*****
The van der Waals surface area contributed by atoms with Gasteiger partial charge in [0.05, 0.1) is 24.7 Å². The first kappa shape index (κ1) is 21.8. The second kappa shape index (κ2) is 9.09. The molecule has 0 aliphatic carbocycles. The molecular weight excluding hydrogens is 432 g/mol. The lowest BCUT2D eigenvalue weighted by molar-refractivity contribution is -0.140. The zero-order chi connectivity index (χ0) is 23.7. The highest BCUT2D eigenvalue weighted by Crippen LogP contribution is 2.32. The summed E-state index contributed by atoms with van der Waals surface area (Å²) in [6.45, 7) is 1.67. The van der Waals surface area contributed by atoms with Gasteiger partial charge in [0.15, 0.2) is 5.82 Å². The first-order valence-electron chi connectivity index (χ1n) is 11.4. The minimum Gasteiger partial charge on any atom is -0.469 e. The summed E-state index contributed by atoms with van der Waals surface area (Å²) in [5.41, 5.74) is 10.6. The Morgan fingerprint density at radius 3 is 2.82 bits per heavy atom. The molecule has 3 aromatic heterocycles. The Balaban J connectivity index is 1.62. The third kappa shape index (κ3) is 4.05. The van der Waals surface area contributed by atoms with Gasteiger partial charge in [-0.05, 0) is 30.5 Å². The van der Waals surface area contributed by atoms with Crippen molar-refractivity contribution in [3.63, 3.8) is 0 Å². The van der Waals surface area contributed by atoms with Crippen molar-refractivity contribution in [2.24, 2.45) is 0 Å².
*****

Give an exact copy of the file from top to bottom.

The van der Waals surface area contributed by atoms with Gasteiger partial charge in [0.05, 0.1) is 24.7 Å². The first kappa shape index (κ1) is 21.8. The second kappa shape index (κ2) is 9.09. The molecule has 0 aliphatic carbocycles. The molecular weight excluding hydrogens is 432 g/mol. The lowest BCUT2D eigenvalue weighted by molar-refractivity contribution is -0.140. The zero-order chi connectivity index (χ0) is 23.7. The highest BCUT2D eigenvalue weighted by Crippen LogP contribution is 2.32. The summed E-state index contributed by atoms with van der Waals surface area (Å²) in [6.45, 7) is 1.67. The van der Waals surface area contributed by atoms with Gasteiger partial charge in [0.15, 0.2) is 5.82 Å². The first-order valence-electron chi connectivity index (χ1n) is 11.4. The minimum Gasteiger partial charge on any atom is -0.469 e. The summed E-state index contributed by atoms with van der Waals surface area (Å²) in [5.41, 5.74) is 10.6. The Morgan fingerprint density at radius 3 is 2.82 bits per heavy atom. The molecule has 3 aromatic heterocycles. The Balaban J connectivity index is 1.62. The third kappa shape index (κ3) is 4.05. The van der Waals surface area contributed by atoms with Gasteiger partial charge in [-0.05, 0) is 30.5 Å². The van der Waals surface area contributed by atoms with Crippen molar-refractivity contribution in [3.63, 3.8) is 0 Å². The van der Waals surface area contributed by atoms with Crippen molar-refractivity contribution in [2.24, 2.45) is 0 Å².